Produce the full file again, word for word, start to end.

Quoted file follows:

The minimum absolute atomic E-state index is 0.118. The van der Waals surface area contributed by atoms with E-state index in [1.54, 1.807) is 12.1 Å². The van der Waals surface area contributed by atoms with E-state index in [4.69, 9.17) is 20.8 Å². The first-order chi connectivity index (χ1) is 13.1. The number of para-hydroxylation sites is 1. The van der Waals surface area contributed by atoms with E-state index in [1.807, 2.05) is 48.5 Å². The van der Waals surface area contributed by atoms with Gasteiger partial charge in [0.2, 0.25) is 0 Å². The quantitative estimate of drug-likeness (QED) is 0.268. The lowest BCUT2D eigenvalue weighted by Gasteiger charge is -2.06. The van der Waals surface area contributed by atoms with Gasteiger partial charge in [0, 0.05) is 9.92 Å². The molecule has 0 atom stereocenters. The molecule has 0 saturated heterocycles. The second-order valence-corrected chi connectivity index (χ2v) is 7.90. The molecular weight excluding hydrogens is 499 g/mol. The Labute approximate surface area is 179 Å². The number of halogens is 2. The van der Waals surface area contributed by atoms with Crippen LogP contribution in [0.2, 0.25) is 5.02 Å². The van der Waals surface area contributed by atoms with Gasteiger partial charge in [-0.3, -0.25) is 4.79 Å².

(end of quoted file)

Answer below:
The minimum absolute atomic E-state index is 0.118. The van der Waals surface area contributed by atoms with E-state index in [1.54, 1.807) is 12.1 Å². The van der Waals surface area contributed by atoms with E-state index in [4.69, 9.17) is 20.8 Å². The first-order chi connectivity index (χ1) is 13.1. The number of para-hydroxylation sites is 1. The van der Waals surface area contributed by atoms with E-state index in [1.807, 2.05) is 48.5 Å². The van der Waals surface area contributed by atoms with Gasteiger partial charge in [0.2, 0.25) is 0 Å². The quantitative estimate of drug-likeness (QED) is 0.268. The lowest BCUT2D eigenvalue weighted by Gasteiger charge is -2.06. The van der Waals surface area contributed by atoms with Gasteiger partial charge in [0, 0.05) is 9.92 Å². The molecule has 0 atom stereocenters. The molecule has 0 saturated heterocycles. The second-order valence-corrected chi connectivity index (χ2v) is 7.90. The molecular weight excluding hydrogens is 499 g/mol. The Labute approximate surface area is 179 Å². The number of halogens is 2. The van der Waals surface area contributed by atoms with Crippen LogP contribution in [0.2, 0.25) is 5.02 Å². The van der Waals surface area contributed by atoms with Gasteiger partial charge in [-0.3, -0.25) is 4.79 Å².